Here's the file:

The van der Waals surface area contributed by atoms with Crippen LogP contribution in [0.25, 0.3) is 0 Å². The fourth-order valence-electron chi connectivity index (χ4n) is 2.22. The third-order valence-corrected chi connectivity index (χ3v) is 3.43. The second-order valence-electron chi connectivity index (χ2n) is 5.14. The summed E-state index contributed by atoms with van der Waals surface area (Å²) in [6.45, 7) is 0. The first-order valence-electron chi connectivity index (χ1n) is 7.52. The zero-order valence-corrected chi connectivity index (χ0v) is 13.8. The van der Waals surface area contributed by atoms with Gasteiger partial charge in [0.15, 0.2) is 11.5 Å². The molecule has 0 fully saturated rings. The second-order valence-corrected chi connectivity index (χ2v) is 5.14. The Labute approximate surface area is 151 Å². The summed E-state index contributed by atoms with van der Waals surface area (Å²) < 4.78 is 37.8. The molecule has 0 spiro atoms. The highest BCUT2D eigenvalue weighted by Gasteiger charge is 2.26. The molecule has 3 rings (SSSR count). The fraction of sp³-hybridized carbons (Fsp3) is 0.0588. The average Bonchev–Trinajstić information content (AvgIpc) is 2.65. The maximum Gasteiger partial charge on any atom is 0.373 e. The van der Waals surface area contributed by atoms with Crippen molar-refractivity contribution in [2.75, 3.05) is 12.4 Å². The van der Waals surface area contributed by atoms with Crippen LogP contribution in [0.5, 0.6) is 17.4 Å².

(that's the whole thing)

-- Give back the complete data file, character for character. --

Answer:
The van der Waals surface area contributed by atoms with Crippen LogP contribution in [0.25, 0.3) is 0 Å². The fourth-order valence-electron chi connectivity index (χ4n) is 2.22. The third-order valence-corrected chi connectivity index (χ3v) is 3.43. The second-order valence-electron chi connectivity index (χ2n) is 5.14. The summed E-state index contributed by atoms with van der Waals surface area (Å²) in [6.45, 7) is 0. The first-order valence-electron chi connectivity index (χ1n) is 7.52. The zero-order valence-corrected chi connectivity index (χ0v) is 13.8. The van der Waals surface area contributed by atoms with Gasteiger partial charge in [0.15, 0.2) is 11.5 Å². The molecule has 0 fully saturated rings. The second-order valence-corrected chi connectivity index (χ2v) is 5.14. The Labute approximate surface area is 151 Å². The summed E-state index contributed by atoms with van der Waals surface area (Å²) < 4.78 is 37.8. The molecule has 0 spiro atoms. The highest BCUT2D eigenvalue weighted by Gasteiger charge is 2.26. The molecule has 3 rings (SSSR count). The fraction of sp³-hybridized carbons (Fsp3) is 0.0588. The average Bonchev–Trinajstić information content (AvgIpc) is 2.65. The maximum Gasteiger partial charge on any atom is 0.373 e. The van der Waals surface area contributed by atoms with Crippen molar-refractivity contribution in [2.75, 3.05) is 12.4 Å². The van der Waals surface area contributed by atoms with Crippen LogP contribution in [0.5, 0.6) is 17.4 Å².